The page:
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Electrical guides and mods

Heated Seats Not Working

The heated seats on the 450 and Roadster seem to have a few common faults that stop them working. These faults haven't appeared on the 451 yet but if they do, these fixes should help too.

Modification Details




More often than not, if there is a problem with the heated seats, the lights won't stay lit when you press and
release the buttons on the dash. This is telling you that there is a connection issue of some sort. Luckily
the heated seat wiring isn't that complicated so it's fairly easy to determine what is causing the fault.

The fault is usually 1 of the following.

1 - Heated seat relay (microprocessor) failed.
2 - Poor connection between the heated seat relay and the relay holder.
3 - Poor connection to the heated seat.
4 - Poor earth to the heated seat wiring.
5 - Poor interconnection between seat base and seat back heater elements.

Step 1

Swap the relays over. Normally the fault is only present on 1 side so swapping the relays (450 and Roadster) will either swap the side with the problem which would indicate a faulty relay or both sides start to function which indicates a poor connection to the relays. A spray of switch cleaner spray into the socket and the reinserion of the relays should easily be enough to clean any corrosion off the connections.

Step 2

Check all of the fuses. The heated seat fuses are in the auxiliary positions on the side of the SAM unit however, check all of the fuses as a precaution.

Step 3

Take your multimeter (well go and buy one then), set it on volts. Disconnect the black heated seat connections under the seat (this is NOT the red, yellow, orange or pink connections. If it's a danger colour, leave it plugged in). Push 1 multimeter probe into each of the 2 pins and hold them there. With the car ignition to position 1 press and hold the heated seat button on the side you are testing. 

You are looking for a reading on the multimeter to show about 12 volts. If you do then that's good. If you don't then you don't have power getting to the seats and your life just got complicated (in other words, give up as there is a faulty wire somewhere).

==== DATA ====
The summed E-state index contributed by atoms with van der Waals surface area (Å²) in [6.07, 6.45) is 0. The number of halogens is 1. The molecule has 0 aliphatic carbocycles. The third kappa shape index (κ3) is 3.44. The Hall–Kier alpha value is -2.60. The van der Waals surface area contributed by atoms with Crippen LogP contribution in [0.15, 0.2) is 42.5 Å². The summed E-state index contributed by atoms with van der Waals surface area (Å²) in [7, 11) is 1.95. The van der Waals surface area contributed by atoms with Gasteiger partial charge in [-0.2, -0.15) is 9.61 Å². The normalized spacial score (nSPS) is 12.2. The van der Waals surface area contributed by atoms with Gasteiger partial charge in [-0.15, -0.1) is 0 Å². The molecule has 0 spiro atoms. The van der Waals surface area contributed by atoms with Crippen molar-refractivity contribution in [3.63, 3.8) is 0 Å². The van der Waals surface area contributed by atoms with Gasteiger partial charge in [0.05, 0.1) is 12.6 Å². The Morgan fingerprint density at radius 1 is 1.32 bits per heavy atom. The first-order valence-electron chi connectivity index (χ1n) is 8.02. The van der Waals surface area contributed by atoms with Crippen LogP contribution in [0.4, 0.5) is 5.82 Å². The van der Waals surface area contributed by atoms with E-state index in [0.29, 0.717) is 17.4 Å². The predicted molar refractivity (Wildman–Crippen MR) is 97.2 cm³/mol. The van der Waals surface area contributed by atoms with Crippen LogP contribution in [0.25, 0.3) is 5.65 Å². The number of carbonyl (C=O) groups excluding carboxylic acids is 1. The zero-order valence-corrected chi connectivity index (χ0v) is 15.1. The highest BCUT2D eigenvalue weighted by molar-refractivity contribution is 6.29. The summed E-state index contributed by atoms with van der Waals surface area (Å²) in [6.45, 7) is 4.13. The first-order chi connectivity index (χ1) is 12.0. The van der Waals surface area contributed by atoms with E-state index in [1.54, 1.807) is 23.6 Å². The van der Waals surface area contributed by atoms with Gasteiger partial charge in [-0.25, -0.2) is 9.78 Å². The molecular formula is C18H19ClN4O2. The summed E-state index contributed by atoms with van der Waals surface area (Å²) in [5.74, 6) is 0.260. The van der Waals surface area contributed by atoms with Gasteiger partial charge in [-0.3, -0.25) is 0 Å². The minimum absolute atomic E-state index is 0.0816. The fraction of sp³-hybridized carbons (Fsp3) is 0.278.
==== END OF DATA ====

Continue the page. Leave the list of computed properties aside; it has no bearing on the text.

Step 4

Take the multimeter and put it into continuity checking mode. There is usually a beeper with this mode. This mode tests whether a wire is conducting a voltage or if it has a break in it. Take the heated seat cable that comes from the seat and place 1 probe on each of the connections. If the seat heating element is ok you should get a beep from the multimeter or a reading on the screen.

Step 5

Ian2726's multimeter said that he had a break in the element so he looked into it a bit further. On removing the seat he noticed that there was a connection between the seat base and the back. This connection had pulled apart which had broken the circuit. Push the connection back together and retest the seat heater.



Step 6

Clean the connections for the heated seat relays and the connections to the heated seats.
Both of these are prone to corrosion which will increase the resistance of the connection.
Due to the microprocessor control of the heated seats, they are more sensitive to poor connections.

Cleaning of the connections is best done using a switch cleaner spray. Spray it on both connectors
and then insert and disconnect the connection a few times to allow the friction to clean the contacts.

Allow the switch cleaner to evaporate before reattaching the connection or refitting the relay.

Step 7

Check the continuity and the tightness of the earth points to the car. Look for obvious wire damage.
Disconnect the heated seat connector, put your multimeter on continuity testing (Ohm symbol).
Put 1 probe on the earth wire (brown) going to the car and the other probe on the battery negative terminal.

You should get a very low resistance reading and/or a beeping noise depending on your multimeter.

This denotes that the connection is OK. A high number will mean the connection is poor.


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